Aagosh takes up campaign against child sexual abuse

‘In our society, no one talks about this issue’
Aagosh takes up campaign against child sexual abuse
Representational Photo

The recent alleged rape of a three-year-old child in Sumbal area of Bandipora district riled Dr Khawar Khan Achakzai so much that he set out do something to raise awareness about child sexual abuse in Kashmir.

A social activist and a doctor working in a governmenthospital here, Dr Achakzai formed Aagosh, the first non-governmentalorganisation (NGO) in Kashmir to campaign against child sexual abuse in thevalley.

Aagosh started off its campaign from a local private schoolin Khanyar area of downtown Srinagar by conducting a workshop, training parentsand teachers for prevention and detection of child sexual abuse cases.

The workshop was a result of Dr Achakzai calling his friendsand rights activists, psychologists and media persons, asking them to suggestways to stop child sexual abuse.

"I have lots of people with me who are actively working onchild rights issues in their respective fields, so I thought to bring themtogether and come up with ideas about how to tackle this problem of lack ofeducation and awareness about child sexual abuse in Kashmir," Dr Achakzai said.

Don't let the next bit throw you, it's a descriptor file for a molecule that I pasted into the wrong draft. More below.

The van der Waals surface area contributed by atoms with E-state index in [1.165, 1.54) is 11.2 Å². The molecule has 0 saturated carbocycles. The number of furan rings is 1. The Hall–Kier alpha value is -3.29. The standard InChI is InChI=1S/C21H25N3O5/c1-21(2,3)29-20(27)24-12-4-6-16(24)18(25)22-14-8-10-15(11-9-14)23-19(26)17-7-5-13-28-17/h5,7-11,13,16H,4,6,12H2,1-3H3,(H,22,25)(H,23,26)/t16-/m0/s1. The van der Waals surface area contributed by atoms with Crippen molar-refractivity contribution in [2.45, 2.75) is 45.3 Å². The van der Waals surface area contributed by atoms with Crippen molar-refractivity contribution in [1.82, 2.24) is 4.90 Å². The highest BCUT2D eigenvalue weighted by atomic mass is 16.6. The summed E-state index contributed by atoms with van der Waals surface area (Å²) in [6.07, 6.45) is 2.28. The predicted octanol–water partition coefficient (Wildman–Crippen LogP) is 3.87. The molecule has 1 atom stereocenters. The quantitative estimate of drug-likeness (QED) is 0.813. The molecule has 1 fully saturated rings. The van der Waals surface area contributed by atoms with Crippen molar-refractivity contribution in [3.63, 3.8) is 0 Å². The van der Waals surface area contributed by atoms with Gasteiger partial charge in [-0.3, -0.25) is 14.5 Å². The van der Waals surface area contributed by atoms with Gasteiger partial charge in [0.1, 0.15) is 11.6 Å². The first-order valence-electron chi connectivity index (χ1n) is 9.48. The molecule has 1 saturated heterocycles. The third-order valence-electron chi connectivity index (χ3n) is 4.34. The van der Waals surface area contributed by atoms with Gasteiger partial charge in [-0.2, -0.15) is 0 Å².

The idea of forming the group was to give preliminarytraining to caregivers – parents and teachers – on prevention of child abuseand introduce them to proper ways of educating children about possibility ofabuse besides spreading awareness about child protection laws.

"Personally, I feel that there are lot of civil society andsocial groups who are talking about so many things, but no one talks aboutchild sexual abuse. So to talk about this issue I started Aagosh," Dr Achakzaisaid.

"They somehow feel that this is not a relevant topic todiscuss."

To begin with, the first workshop was conducted recently atthe Blue Bells School in Khanyar where teacher trainers, psychologists,journalists and social workers spoke extensively on child abuse.

"It was the first school-based workshop which was conductedin Kashmir. We mainly targeted caregivers – teachers and parents. They areactually the people who deal with the children, who teach or interact with themat home or other places," Dr Achakzai said.

"In the workshop tips and a preliminary training were givento the teachers. A lecture was delivered by a psychologist on the changes in achild who has undergone sexual abuse, how does the behaviour of the childchange and how to approach a child who has been a victim of abuse."

The workshop, Dr Achakzai said, also stressed on theimportance of talking about child sexual abuse, and how to report such cases.

"At the end of the workshop we distributed some handbooksabout child sexual abuse and some frequently asked questions regarding theissue."

Aagosh is planning to conduct more such workshops withcaregivers to impart basic sex education.

"Apart from our online as well as on ground campaign, everymonth we are planning to target schools. Next month we are hoping to conduct aworkshop in a school in Pulwama," Dr Achakzai said.

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